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Home arrow Political science arrow Capturing contemporary Japan: differentiation and uncertainty

The Maintenance of Drop-in

Play Centers and Issues of Concern

While interviewees commonly reported positive experiences of child rearing as a result of using drop-in play centers, staff members expressed a number of Concerns. Funding and budget were frequently discussed issues. A staff member in her thirties told me that the funding system made it difficult to run a play center: “we have to find half of the money we need, and the municipal government gives us the other half. . . . Annually we only get enough to hire one civil servant [though the nonprofit organization spends the money to operate the drop-in play center without hiring a civil servant]. . . . In order to operate a high-quality play center, we need more money—for example, to hire full-time paid staff members.” To raise their share of the money, some centers run by nonprofit organizations offer temporary drop-off child-care services (ichiji azukari). A staff member at another center told me, “we receive funding from the ward, and we raise money by offering drop-off services. Then we use half of the money for renting this space and the rest on personnel.”

The most common frustration expressed by heads of nonprofit organizations that run drop-in play centers was that the ward, and also the state, which set up the current system, used the nonprofit organizations to cut the public spending on child-rearing support. Their feeling of “being used” by the state cannot be fully understood without considering the status of volunteers and staff at these organizations. Unlike in north america, where volunteering is defined as work without monetary reward, in contemporary Japan, there are “paid volunteers,” who are remunerated at below-market rates, and “pure volunteers,” who are unpaid. Whether a “volunteer” should always be unpaid is not exactly the focus of my discussion, however. Though there were variations, many “volunteers” i met at drop-in play centers (including regular staff) received some monetary reward, and thus the nonprofit sector often served as a source of irregular “jobs” for them.1 several times during my fieldwork, i overheard paid volunteers and staff members refer to a volunteer's involvement in a drop-in center as work (oshigoto). In the context of drop-in play centers, the line between work and volunteering is thus blurred, and “work” at such centers in many ways resembles that regularly available to them in the private sector. Part-time, low-wage jobs without benefits are most commonly available to married women with children, who mainly see themselves as homemakers and would like to make use of their time when their children are in school. Because some drop-in centers are managed directly by a municipality and staffed by full-time civil servants, a staff member hinted that she was not remunerated for her work properly even though she was doing more or less the same job as a civil servant, who is known to enjoy job security and generous benefits. Her sense of frustration, however, was not only about her personal situation but was also about a larger structural issue. She stated, “it is A problem that the ward makes volunteers do what it should take care of and gets the job done by spending little money.”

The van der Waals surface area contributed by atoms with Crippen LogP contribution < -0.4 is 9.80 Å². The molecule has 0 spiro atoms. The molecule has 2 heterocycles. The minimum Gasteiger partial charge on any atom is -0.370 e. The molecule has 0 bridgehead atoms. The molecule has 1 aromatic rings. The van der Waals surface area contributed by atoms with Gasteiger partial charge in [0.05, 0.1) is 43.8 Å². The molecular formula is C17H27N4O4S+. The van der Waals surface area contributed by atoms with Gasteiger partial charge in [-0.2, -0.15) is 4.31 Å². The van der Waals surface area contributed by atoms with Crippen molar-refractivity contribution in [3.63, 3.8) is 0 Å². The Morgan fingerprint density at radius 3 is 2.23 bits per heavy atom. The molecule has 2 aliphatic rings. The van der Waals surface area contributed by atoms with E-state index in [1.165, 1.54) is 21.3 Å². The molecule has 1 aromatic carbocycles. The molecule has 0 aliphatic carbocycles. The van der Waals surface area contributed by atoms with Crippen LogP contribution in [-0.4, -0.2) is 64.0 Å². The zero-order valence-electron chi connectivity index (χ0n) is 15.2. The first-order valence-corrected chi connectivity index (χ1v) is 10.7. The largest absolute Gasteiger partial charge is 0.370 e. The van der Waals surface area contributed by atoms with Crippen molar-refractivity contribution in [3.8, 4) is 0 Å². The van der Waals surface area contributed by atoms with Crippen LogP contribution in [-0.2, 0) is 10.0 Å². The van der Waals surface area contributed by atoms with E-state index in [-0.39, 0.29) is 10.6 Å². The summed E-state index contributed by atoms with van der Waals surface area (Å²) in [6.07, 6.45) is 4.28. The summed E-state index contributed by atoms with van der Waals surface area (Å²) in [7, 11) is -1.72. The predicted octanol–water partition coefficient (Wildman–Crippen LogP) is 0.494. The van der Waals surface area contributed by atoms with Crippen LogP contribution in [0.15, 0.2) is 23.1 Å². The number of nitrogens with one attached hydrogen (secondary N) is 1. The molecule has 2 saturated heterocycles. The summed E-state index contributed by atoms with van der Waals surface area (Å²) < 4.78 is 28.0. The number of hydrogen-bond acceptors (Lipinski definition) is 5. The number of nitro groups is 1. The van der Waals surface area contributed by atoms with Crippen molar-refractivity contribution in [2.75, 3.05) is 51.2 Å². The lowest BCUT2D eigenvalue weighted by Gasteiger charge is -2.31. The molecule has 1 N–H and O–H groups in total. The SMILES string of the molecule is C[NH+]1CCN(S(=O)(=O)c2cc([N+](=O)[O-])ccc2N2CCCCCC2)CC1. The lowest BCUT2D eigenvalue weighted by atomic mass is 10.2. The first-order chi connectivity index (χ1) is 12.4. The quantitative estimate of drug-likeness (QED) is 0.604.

Others expressed the sense of unfairness they felt toward a ward's practices by comparing the centers run by nonprofit organizations with those directly managed by the ward. A staff member in her sixties pointed out, “we have to keep our drop-in center open on a holiday. It's a bit strange, as a center run by the ward is closed on holidays. Even though we keep our place open on holidays, we do not get compensated for it.”

The official method of evaluation of drop-in center activities was also an issue. A staff member told me, “the ward only looks at the number of the center's visitors. But what about the quality of support? The question is, which is better, to effectively support ten parents who are experiencing child-rearing anxiety or to hold a special event—for example, a rice-pounding ceremony for the new year—to attract one hundred people per day? If we have a special event, we can attract many people, but i wonder if that's real support.”

Finally, the quality and stability of support provided by their drop-in centers were important issues among staff members. Given that nonprofit organizations running drop-in centers mainly depend upon volunteers who receive little monetary reward for their work, it is not always easy to maintain a sufficient number of dedicated volunteers. Initially they may be eager and excited to engage in the activities of drop-in centers, but their compensation may be so insufficient (definitely below the market rates) that they may rapidly feel burned out. As most of the staff and volunteers are married women with children, they may also stop volunteering as their children grow older and their lifestyles change over time.2 a staff member in her late forties told me, “the problem is that we have not attracted a new generation of staff members to take over what i have been doing.” A staff member at another center said, “People come and go. It is a problem that we have not been able to expand the pool of staff and volunteers.”

 
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